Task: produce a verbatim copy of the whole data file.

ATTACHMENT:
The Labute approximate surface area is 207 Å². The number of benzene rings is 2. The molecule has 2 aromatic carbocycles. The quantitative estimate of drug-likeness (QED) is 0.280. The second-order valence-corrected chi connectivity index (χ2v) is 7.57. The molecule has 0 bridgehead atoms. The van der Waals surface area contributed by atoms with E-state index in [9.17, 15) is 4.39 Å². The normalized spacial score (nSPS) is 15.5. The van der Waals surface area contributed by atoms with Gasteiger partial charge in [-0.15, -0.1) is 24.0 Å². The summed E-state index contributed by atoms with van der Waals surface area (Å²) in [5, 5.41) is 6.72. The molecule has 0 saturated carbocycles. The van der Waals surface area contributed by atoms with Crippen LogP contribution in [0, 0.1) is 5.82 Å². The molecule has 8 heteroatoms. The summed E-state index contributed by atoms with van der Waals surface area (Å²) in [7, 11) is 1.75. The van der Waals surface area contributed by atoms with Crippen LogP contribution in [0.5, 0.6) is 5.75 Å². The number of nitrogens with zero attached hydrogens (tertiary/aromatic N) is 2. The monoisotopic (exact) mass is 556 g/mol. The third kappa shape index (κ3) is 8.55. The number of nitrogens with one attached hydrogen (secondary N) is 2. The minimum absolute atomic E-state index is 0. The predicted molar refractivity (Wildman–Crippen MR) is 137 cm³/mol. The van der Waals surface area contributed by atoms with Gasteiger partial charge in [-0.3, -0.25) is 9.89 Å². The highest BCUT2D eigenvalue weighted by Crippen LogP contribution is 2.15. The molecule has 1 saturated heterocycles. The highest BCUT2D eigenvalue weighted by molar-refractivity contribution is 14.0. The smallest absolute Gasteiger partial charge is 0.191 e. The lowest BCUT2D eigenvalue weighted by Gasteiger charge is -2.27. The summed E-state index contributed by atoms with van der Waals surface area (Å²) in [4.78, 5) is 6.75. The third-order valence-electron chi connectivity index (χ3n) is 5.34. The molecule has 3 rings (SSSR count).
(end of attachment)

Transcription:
The Labute approximate surface area is 207 Å². The number of benzene rings is 2. The molecule has 2 aromatic carbocycles. The quantitative estimate of drug-likeness (QED) is 0.280. The second-order valence-corrected chi connectivity index (χ2v) is 7.57. The molecule has 0 bridgehead atoms. The van der Waals surface area contributed by atoms with E-state index in [9.17, 15) is 4.39 Å². The normalized spacial score (nSPS) is 15.5. The van der Waals surface area contributed by atoms with Gasteiger partial charge in [-0.15, -0.1) is 24.0 Å². The summed E-state index contributed by atoms with van der Waals surface area (Å²) in [5, 5.41) is 6.72. The molecule has 0 saturated carbocycles. The van der Waals surface area contributed by atoms with Crippen LogP contribution in [0, 0.1) is 5.82 Å². The molecule has 8 heteroatoms. The summed E-state index contributed by atoms with van der Waals surface area (Å²) in [7, 11) is 1.75. The van der Waals surface area contributed by atoms with Crippen LogP contribution in [0.5, 0.6) is 5.75 Å². The number of nitrogens with zero attached hydrogens (tertiary/aromatic N) is 2. The monoisotopic (exact) mass is 556 g/mol. The third kappa shape index (κ3) is 8.55. The number of nitrogens with one attached hydrogen (secondary N) is 2. The minimum absolute atomic E-state index is 0. The predicted molar refractivity (Wildman–Crippen MR) is 137 cm³/mol. The van der Waals surface area contributed by atoms with Gasteiger partial charge in [-0.3, -0.25) is 9.89 Å². The highest BCUT2D eigenvalue weighted by Crippen LogP contribution is 2.15. The molecule has 1 saturated heterocycles. The highest BCUT2D eigenvalue weighted by molar-refractivity contribution is 14.0. The smallest absolute Gasteiger partial charge is 0.191 e. The lowest BCUT2D eigenvalue weighted by Gasteiger charge is -2.27. The summed E-state index contributed by atoms with van der Waals surface area (Å²) in [4.78, 5) is 6.75. The third-order valence-electron chi connectivity index (χ3n) is 5.34. The molecule has 3 rings (SSSR count).